Stepping aboard Viking Skadi, you would never suspect it was one of the first in the company's series of Longships. Built in 2012, it still looks fresh and new. It is spotless--all the time--thanks to the attentive, caring crew.
Best of all is the immediate feeling of peace and tranquility. Frustrating, long lines are totally out of the picture. The decor is understated Scandinavian with earth tones, not brash colors or modern artwork that leaves you guessing. Instead, there are small pots of flowering plants in the atrium at the foot of the central staircase. Then there's the light streaming into the atrium lobby from two decks of floor-to-ceiling windows and the overhead skylight. Being able to look outside from all these angles is refreshing.
Anticipating your cruise should be a pleasure, and Viking excels here. It's one of the few lines that still mails out a welcome package containing a printed booklet about your trip and your destinations, leather luggage tags and a toiletry bag.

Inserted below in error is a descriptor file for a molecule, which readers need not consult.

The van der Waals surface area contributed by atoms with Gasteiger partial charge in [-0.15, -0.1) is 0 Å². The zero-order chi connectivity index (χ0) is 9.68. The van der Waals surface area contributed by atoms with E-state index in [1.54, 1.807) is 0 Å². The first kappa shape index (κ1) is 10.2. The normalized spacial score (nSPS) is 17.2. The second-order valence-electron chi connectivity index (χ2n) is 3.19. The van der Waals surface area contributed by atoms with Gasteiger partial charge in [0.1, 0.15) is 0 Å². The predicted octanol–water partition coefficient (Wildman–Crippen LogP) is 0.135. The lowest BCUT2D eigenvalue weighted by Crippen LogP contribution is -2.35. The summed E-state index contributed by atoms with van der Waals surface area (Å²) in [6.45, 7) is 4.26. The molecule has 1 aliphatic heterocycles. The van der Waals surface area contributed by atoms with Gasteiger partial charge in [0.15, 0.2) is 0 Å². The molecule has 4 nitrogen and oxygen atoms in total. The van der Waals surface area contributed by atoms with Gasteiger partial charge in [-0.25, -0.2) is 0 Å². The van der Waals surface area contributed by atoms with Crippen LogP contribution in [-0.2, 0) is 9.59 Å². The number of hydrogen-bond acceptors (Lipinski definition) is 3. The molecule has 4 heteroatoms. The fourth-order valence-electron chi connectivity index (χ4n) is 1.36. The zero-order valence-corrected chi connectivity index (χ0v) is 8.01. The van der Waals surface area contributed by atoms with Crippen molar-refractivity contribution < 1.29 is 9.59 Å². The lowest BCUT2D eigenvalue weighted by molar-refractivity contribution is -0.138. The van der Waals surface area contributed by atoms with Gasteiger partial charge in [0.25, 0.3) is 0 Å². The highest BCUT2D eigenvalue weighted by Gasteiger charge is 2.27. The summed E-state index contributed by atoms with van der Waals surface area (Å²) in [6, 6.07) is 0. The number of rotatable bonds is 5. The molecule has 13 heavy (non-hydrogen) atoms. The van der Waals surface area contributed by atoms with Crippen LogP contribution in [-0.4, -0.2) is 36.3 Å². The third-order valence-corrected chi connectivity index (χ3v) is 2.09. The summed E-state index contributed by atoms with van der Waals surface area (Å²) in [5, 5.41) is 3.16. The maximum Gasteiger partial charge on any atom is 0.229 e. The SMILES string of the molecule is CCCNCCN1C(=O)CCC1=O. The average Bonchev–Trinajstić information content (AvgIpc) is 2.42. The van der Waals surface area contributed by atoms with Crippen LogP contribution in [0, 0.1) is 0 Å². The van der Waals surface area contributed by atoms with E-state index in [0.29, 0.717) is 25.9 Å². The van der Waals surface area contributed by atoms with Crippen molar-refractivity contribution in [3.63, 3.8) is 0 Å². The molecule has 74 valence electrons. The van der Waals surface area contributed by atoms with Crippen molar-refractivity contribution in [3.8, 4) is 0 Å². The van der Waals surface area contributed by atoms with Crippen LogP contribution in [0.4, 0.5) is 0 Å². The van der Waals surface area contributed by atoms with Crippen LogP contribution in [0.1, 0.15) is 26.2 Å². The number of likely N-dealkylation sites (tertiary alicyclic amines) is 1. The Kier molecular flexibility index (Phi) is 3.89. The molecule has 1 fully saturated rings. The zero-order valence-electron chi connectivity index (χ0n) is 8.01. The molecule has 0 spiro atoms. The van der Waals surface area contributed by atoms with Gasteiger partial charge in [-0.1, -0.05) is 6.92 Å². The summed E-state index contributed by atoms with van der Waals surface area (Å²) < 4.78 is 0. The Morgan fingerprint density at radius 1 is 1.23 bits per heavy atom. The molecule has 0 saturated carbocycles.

Onboard, the attention to detail and northern European efficiency continue. Little, unexpected treats might take the form of a talk on Dutch artists combined with a tasting of Dutch cheeses. When you return from your smoothly running shore tour, you may be greeted with a bite of a local sausage or warming beverage.
The Viking Skadi's seven- to 18-night journeys travel on the Rhine, Main and Danube rivers stopping at ports in Belgium, the Netherlands, Germany, Austria and Hungary. Itineraries such as the 14-night Amsterdam to Budapest Grand European Tour pass through 68 locks and under countless bridges. Here's where water levels of the river factor into your cruise. In Germany, for example, the route between Koblenz and Regensburg entails so many low bridges, the upper sun deck may be closed to passengers for a period of five or six days. At such times, the Aquavit Terrace and private balconies become prime outdoor areas for enjoying the views and fresh air.